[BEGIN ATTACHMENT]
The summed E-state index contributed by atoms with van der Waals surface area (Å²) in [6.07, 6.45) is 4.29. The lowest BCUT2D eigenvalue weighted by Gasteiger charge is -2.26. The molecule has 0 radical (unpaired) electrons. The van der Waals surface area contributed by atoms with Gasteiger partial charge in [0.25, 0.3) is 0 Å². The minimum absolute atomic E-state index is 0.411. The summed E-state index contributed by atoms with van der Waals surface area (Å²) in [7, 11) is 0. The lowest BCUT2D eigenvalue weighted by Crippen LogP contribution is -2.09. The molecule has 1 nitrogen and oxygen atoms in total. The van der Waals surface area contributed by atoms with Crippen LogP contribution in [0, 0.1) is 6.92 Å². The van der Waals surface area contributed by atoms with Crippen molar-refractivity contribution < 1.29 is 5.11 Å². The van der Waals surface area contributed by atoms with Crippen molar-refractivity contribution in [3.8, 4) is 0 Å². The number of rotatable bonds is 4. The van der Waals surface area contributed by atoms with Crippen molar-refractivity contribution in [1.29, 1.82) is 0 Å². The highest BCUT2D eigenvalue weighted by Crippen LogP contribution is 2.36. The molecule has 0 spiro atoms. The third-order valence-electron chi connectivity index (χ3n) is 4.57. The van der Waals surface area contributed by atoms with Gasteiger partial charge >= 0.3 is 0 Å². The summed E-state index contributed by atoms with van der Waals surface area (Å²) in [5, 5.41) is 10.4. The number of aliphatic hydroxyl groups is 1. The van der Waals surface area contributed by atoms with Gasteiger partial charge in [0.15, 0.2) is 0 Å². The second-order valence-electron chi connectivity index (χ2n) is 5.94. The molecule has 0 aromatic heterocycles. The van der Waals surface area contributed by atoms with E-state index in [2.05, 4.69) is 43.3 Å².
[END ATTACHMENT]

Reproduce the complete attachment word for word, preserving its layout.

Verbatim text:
The summed E-state index contributed by atoms with van der Waals surface area (Å²) in [6.07, 6.45) is 4.29. The lowest BCUT2D eigenvalue weighted by Gasteiger charge is -2.26. The molecule has 0 radical (unpaired) electrons. The van der Waals surface area contributed by atoms with Gasteiger partial charge in [0.25, 0.3) is 0 Å². The minimum absolute atomic E-state index is 0.411. The summed E-state index contributed by atoms with van der Waals surface area (Å²) in [7, 11) is 0. The lowest BCUT2D eigenvalue weighted by Crippen LogP contribution is -2.09. The molecule has 1 nitrogen and oxygen atoms in total. The van der Waals surface area contributed by atoms with Crippen LogP contribution in [0, 0.1) is 6.92 Å². The van der Waals surface area contributed by atoms with Crippen molar-refractivity contribution < 1.29 is 5.11 Å². The van der Waals surface area contributed by atoms with Crippen molar-refractivity contribution in [3.8, 4) is 0 Å². The number of rotatable bonds is 4. The van der Waals surface area contributed by atoms with Crippen molar-refractivity contribution in [1.29, 1.82) is 0 Å². The highest BCUT2D eigenvalue weighted by Crippen LogP contribution is 2.36. The molecule has 0 spiro atoms. The third-order valence-electron chi connectivity index (χ3n) is 4.57. The van der Waals surface area contributed by atoms with Gasteiger partial charge >= 0.3 is 0 Å². The summed E-state index contributed by atoms with van der Waals surface area (Å²) in [5, 5.41) is 10.4. The number of aliphatic hydroxyl groups is 1. The van der Waals surface area contributed by atoms with Gasteiger partial charge in [0.15, 0.2) is 0 Å². The second-order valence-electron chi connectivity index (χ2n) is 5.94. The molecule has 0 aromatic heterocycles. The van der Waals surface area contributed by atoms with E-state index in [2.05, 4.69) is 43.3 Å².